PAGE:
The investigators found that among 18,000 men who had been taking Proscar for seven years, there were more than 5,000 deaths. Of these, 2,584 deaths were among men taking Proscar and 2,544 deaths were among men taking placebo.
Over 15 years of follow-up, the survival rate was 78 percent for men in both groups, the study found.
Although men suffering from the most aggressive prostate cancers saw no benefit from Proscar, men with less aggressive cancer taking the drug did have a significant survival advantage, compared to men receiving placebo, the researchers found.
In 2011, the U.S. Food and Drug Administration placed a black-box warning on Proscar for a slight but statistically significant risk that its use could cause aggressive prostate cancer. The drug has several side effects including impotence and loss of interest in sex.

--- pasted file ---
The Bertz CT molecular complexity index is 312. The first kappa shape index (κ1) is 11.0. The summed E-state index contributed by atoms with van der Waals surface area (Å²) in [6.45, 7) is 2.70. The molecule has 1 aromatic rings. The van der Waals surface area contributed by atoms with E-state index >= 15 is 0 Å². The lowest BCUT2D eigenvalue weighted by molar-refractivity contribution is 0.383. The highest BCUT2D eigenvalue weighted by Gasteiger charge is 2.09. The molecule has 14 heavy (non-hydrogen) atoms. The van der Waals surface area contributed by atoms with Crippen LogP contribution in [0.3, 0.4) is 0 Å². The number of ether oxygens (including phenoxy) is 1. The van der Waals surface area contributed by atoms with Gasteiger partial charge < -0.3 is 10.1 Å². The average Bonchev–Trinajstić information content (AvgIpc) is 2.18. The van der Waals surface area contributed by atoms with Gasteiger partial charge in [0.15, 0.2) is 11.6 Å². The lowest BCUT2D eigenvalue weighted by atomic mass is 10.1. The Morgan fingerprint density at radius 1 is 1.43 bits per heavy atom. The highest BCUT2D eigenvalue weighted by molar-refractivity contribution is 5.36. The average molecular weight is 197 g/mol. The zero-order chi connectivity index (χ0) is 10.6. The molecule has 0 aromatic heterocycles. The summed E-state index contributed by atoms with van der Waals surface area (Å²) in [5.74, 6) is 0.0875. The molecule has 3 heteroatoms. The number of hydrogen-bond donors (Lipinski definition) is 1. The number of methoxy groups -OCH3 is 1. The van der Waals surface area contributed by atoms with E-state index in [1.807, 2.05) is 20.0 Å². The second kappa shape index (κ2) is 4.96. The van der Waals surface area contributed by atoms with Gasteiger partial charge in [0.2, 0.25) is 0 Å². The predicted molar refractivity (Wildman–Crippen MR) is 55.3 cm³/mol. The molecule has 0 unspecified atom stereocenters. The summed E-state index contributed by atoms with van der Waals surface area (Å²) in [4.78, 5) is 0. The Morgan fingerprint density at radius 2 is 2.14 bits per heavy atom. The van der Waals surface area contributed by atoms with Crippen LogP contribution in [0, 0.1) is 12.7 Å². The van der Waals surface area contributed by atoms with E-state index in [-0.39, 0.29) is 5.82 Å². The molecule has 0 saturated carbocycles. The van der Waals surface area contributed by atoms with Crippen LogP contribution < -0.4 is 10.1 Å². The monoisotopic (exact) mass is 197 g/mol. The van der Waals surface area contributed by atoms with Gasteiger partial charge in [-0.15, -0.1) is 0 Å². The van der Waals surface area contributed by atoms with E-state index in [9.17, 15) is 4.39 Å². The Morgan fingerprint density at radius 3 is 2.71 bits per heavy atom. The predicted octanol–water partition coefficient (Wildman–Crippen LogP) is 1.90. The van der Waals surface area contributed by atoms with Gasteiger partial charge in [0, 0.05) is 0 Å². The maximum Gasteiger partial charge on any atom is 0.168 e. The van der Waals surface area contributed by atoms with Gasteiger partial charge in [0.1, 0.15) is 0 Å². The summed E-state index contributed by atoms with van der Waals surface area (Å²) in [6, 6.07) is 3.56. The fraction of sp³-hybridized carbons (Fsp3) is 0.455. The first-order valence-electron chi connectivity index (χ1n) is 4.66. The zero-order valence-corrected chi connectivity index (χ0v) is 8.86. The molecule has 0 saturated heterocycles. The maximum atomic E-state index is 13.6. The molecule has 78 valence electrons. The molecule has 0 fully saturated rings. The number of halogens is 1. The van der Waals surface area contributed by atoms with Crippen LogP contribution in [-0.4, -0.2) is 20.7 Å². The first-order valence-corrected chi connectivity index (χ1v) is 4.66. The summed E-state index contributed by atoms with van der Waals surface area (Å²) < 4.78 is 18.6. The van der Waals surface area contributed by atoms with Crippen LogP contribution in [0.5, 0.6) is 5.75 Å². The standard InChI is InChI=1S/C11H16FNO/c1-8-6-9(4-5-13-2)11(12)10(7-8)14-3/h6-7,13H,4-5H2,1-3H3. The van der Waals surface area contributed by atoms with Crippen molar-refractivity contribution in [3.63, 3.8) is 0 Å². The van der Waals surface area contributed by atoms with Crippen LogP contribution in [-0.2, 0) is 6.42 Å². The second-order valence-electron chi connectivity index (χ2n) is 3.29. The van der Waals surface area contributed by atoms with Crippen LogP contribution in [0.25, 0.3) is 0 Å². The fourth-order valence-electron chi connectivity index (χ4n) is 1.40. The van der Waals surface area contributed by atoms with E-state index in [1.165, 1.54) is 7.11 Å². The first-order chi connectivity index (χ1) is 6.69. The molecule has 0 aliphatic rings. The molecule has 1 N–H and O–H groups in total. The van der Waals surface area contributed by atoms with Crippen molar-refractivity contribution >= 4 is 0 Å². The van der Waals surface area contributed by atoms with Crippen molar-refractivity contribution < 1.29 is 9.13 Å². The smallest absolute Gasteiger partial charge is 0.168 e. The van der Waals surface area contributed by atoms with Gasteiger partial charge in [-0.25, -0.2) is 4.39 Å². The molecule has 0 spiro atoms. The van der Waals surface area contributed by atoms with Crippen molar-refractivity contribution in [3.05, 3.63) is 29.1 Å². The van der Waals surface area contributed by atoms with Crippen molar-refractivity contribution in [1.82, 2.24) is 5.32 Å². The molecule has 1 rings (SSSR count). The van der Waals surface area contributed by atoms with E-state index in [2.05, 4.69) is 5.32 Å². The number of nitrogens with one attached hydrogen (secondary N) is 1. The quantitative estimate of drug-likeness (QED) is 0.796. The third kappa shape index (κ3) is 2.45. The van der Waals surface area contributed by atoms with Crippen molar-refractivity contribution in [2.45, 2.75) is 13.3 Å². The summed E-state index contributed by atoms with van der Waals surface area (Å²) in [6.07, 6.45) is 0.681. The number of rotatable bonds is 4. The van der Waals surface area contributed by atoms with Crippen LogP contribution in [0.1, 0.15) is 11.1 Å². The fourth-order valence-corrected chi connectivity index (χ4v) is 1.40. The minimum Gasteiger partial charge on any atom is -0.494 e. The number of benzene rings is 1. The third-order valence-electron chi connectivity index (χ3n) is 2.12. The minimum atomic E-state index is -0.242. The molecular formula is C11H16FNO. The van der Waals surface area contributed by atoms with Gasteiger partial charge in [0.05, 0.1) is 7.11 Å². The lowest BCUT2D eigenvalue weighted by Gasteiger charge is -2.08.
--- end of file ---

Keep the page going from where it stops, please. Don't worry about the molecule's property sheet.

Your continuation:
In the new study, the bottom line for the researchers is that "finasteride administration for seven years does not appear to affect mortality but significantly reduces the risk of a prostate cancer diagnosis."
Another expert gave his perspective on the drug.
"At this point, I think that the data is showing that the drug may not be of any significance to patients," said Dr. Louis Kavoussi, chairman of urology at North Shore-LIJ Arthur Smith Institute for Urology in New Hyde Park, N.Y.
However, Proscar may slow the progression of prostate cancer, he said.
"There are individuals who may benefit from being put on this drug and may rest a little bit easier at night knowing that it may not have a negative outcome on their long-term survival," Kavoussi said.
To learn more about prostate cancer, visit the American Cancer Society.
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